Writers might find Nevins’ sources a good place to find inspiration for an American West steampunk. Some have already started to explore the possibility, but most steampunk is still as he describes it — urban and English. Where is the distinctive American voice of steampunk?


Moreover, Nevins comments that the Boy Inventor genre “portrays white boys using advanced technology to kill nonwhite men and loot their treasure” — if steampunk is a critique of the genre, then writers might consider writing a Boy Inventor steampunk story from the “nonwhite” point of view. How do the victims react? How can they fight back in either the short term or the long? Some steampunk has been written in critique of British imperialism, but what about slavery and the forced resettlement of Native American peoples within continental North America? Certainly a few steampunk books and several dozen steampunk stories have been set in the U.S., and a few address these questions, but overall this is still an area of critique, of -punk, still open for those who wish to write ideologically positioned steampunk.

Views: 500

Comment by Stephanie Abbott on April 15, 2011 at 10:55am
Lots to think about here, particularly the charge of "emasculating" the genre...
Comment by Dru Pagliassotti on April 18, 2011 at 6:36pm
Yeah, there's definitely a paper there! And a contentious one, at that. :-)
Comment by Paul Marlowe on April 19, 2011 at 9:54am

I haven't read the original article, but the quote from p.5 doesn't seem to imply anything involving gender politics. It isn't even referring exclusively to steampunk - " inevitable once a subgenre becomes established..." - but rather to the changes literary genres undergo as they become more mainstream, which presumably means the watering down of some of the elements of the genre, and its becoming more conventional & generic.

The writer may be using the word "emasculate"  to refer not to removing the "maleness" of early steampunk, but rather in the more general metaphorical meaning of changing a thing's character by removing something that by nature belongs to it (originally making a eunuch of a man, but generically applicable to such things as removing the science from science fiction, for example); another accepted use of "emasculate" (OED) is in describing the weakening of a literary composition, which seems relevant here. To assume that the word is referring to sex because it has an origin related to sex would be as misleading as to consider bellwethers necessarily unmasculine, or "a load of bull" masculine, simply because the words originally referred to particular male animals.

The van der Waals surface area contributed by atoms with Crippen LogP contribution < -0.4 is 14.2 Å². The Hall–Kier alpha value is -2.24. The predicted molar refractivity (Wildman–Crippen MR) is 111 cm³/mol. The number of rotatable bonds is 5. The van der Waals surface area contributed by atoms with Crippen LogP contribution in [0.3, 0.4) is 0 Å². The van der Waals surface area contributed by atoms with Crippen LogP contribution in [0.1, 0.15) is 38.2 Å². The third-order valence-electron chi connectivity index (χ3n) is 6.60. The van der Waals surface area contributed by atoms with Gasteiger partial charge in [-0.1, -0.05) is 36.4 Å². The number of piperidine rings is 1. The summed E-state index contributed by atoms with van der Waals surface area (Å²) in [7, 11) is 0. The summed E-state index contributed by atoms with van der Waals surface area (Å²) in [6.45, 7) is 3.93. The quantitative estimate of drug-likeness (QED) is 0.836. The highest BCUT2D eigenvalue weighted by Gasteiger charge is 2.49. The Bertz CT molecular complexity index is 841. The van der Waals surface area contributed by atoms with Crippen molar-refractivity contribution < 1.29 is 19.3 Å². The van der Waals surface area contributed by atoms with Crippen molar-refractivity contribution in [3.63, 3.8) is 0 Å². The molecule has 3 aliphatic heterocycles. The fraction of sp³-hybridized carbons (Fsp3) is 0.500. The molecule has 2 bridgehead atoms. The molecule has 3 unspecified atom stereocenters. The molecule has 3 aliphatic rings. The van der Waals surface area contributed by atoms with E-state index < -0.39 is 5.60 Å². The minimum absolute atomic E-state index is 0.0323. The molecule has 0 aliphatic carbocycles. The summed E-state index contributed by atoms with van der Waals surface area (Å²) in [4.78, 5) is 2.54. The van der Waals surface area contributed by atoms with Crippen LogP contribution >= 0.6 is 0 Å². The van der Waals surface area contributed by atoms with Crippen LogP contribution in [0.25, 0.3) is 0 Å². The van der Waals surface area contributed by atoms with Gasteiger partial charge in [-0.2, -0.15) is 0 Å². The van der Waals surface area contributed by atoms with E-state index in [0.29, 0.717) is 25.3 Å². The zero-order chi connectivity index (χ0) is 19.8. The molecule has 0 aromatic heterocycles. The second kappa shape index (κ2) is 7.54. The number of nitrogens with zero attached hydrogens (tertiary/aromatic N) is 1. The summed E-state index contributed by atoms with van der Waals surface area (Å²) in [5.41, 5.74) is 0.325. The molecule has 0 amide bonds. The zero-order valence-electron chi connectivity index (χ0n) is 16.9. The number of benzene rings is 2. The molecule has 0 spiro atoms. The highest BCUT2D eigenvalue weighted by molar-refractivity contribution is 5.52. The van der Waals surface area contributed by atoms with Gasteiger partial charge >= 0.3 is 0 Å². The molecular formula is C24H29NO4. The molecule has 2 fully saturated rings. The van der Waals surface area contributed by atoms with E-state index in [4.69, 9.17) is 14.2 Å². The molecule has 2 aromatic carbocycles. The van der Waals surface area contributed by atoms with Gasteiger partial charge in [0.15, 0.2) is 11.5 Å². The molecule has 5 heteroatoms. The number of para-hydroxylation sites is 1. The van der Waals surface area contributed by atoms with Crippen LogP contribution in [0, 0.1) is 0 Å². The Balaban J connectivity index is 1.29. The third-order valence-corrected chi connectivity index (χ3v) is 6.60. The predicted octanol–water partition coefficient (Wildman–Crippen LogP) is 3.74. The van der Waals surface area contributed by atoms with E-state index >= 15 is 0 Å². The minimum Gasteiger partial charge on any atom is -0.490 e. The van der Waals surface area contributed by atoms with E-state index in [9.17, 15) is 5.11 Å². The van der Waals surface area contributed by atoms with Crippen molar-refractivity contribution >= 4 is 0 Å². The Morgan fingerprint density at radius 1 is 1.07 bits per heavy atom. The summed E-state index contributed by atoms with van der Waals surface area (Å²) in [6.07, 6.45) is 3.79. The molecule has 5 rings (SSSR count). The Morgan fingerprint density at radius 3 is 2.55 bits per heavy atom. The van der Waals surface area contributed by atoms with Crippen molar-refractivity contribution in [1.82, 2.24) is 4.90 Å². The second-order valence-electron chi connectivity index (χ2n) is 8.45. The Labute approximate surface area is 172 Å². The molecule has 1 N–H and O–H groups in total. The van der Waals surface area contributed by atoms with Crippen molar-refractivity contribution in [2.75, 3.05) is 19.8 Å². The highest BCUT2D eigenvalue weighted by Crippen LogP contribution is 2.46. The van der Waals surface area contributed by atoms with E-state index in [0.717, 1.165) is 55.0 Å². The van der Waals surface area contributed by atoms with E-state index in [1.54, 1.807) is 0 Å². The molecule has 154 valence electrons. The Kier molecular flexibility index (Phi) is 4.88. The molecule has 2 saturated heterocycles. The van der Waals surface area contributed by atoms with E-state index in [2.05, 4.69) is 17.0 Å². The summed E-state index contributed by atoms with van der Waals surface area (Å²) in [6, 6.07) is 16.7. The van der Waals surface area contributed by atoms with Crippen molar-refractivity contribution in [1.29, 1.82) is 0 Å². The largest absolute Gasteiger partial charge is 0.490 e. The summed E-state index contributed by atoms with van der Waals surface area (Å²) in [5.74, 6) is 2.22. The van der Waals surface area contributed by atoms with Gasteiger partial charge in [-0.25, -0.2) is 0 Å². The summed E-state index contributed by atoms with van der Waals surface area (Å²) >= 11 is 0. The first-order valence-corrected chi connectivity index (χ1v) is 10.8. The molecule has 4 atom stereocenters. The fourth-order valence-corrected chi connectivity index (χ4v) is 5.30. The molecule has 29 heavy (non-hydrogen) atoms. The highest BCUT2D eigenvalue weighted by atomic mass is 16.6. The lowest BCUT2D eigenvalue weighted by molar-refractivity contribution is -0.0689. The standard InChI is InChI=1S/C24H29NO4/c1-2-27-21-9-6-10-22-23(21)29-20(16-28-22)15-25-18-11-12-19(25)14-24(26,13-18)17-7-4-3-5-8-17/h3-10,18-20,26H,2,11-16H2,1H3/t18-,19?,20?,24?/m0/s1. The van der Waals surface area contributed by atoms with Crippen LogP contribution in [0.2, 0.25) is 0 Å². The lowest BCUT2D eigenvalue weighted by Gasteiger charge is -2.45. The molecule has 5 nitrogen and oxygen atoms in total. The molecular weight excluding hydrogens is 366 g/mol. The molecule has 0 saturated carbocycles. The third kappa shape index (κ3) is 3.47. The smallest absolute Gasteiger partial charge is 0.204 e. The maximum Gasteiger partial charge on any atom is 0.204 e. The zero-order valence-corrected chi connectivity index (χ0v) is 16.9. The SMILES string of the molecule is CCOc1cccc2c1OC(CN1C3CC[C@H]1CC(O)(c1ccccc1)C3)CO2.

But beyond that, there is an assumption that steampunk is not so much a literary genre as a sort of propaganda vehicle with a political purpose, to disseminate (no pun intended) ideology. That is only one view of steampunk, certainly not the only one.

Comment by Dru Pagliassotti on April 23, 2011 at 4:23pm

I agree, "watering down" was probably what he meant; I doubt he was being intentionally sexist. But the term "emasculate" has strong gender implications. Whether that's how he meant it or not, his comment opens up an interesting avenue of inquiry for steampunk scholars, and that's what I'm trying to do when I examine these essays; suggest places where writers and scholars can explore new avenues for their work, based on existing academic research.


It's true that most scholars assume that steampunk has an ideological content (the "punk"); that's precisely what interests them in the genre. Ideological content isn't necessarily propagandistic, however. I'd argue that all texts are ideological vehicles — we can't possibly construct a story, novel, movie, song, etc. without referring to our cultural and political assumptions about social relationships. Even the lightest, silliest works convey some information/assumptions about, for example, gender relationships, or familiar relationships, or work relationships.... Ideological content may or may not be what any individual writer or scholar wants to concentrate on with regard to steampunk, of course, but it inevitably exists. Thus far I haven't found much research on steampunk that doesn't address ideology, but we'll see what else I run across as I search. Maybe looking at the other aspects of steampunk, such as its visual aesthetic, is exactly what scholars should begin to investigate if they're looking for a new angle on the genre.